The importance of mechanical signals in normal and inflamed cartilage is well established. Chondrocytes respond to changes in the levels of proinflammatory cytokines and mechanical signals during inflammation. Cytokines like interleukin (IL)-1β suppress homeostatic mechanisms and inhibit cartilage repair and cell proliferation. However, matrix synthesis and chondrocyte (AC) proliferation are upregulated by the physiological levels of mechanical forces. In this study, we investigated intracellular mechanisms underlying reparative actions of mechanical signals during inflammation.
ACs isolated from articular cartilage were exposed to low/physiologic levels of dynamic strain in the presence of IL-1β. The cell extracts were probed for differential activation/inhibition of the extracellular signal-regulated kinase 1/2 (ERK1/2) signaling cascade. The regulation of gene transcription was examined by real-time polymerase chain reaction.
Mechanoactivation, but not IL-1β treatment, of ACs initiated integrin-linked kinase activation. Mechanical signals induced activation and subsequent C-Raf-mediated activation of MAP kinases (MEK1/2). However, IL-1β activated B-Raf kinase activity. Dynamic strain did not induce B-Raf activation but instead inhibited IL-1β-induced B-Raf activation. Both mechanical signals and IL-1β induced ERK1/2 phosphorylation but discrete gene expression. ERK1/2 activation by mechanical forces induced SRY-related protein-9 (SOX-9), vascular endothelial cell growth factor (VEGF), and c-Myc mRNA expression and AC proliferation. However, IL-1β did not induce SOX-9, VEGF, and c-Myc gene expression and inhibited AC cell proliferation. More importantly, SOX-9, VEGF, and Myc gene transcription and AC proliferation induced by mechanical signals were sustained in the presence of IL-1β.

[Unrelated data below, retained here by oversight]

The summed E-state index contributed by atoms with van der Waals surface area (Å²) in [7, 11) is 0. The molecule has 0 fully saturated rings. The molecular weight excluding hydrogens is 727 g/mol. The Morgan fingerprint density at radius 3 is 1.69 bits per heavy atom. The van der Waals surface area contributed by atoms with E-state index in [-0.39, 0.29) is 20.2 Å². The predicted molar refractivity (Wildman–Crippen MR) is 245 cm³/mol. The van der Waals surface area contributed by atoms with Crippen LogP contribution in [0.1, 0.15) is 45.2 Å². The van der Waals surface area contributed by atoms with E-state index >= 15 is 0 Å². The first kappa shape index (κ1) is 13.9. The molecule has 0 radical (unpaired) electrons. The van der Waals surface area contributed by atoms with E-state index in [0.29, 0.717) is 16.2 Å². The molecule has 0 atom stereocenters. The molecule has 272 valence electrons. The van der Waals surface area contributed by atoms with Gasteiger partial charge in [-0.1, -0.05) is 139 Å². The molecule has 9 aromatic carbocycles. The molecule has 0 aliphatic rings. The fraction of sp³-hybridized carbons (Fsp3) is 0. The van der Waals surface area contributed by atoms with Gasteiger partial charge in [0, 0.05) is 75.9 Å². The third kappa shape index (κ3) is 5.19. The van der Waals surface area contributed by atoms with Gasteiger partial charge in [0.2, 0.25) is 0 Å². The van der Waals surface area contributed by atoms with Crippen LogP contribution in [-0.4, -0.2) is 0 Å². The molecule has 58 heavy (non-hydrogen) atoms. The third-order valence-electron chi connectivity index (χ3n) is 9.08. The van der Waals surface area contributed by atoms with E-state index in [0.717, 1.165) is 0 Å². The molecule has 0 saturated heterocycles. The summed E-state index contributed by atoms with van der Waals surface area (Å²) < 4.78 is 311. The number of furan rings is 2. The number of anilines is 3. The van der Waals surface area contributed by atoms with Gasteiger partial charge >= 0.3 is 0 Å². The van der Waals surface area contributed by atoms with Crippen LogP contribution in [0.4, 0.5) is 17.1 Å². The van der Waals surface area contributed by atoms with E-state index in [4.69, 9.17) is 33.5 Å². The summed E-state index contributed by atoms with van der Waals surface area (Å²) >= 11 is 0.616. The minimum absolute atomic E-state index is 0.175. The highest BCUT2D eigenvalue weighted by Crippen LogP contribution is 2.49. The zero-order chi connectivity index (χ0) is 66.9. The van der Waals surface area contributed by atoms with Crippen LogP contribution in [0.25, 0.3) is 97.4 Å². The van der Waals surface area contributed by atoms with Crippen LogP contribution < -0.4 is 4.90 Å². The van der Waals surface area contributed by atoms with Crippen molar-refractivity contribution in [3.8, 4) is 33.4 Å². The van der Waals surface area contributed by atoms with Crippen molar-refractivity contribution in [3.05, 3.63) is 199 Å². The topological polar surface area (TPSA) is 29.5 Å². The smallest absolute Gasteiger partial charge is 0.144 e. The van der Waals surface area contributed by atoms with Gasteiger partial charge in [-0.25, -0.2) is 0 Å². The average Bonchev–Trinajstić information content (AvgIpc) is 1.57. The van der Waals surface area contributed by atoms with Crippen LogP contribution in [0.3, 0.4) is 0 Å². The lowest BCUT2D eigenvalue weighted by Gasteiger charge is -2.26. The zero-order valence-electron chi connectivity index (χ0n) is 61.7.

The findings suggest that mechanical signals may sustain their effects in proinflammatory environments by regulating key molecules in the MAP kinase signaling cascade. Furthermore, the findings point to the potential of mechanosignaling in cartilage repair during inflammation.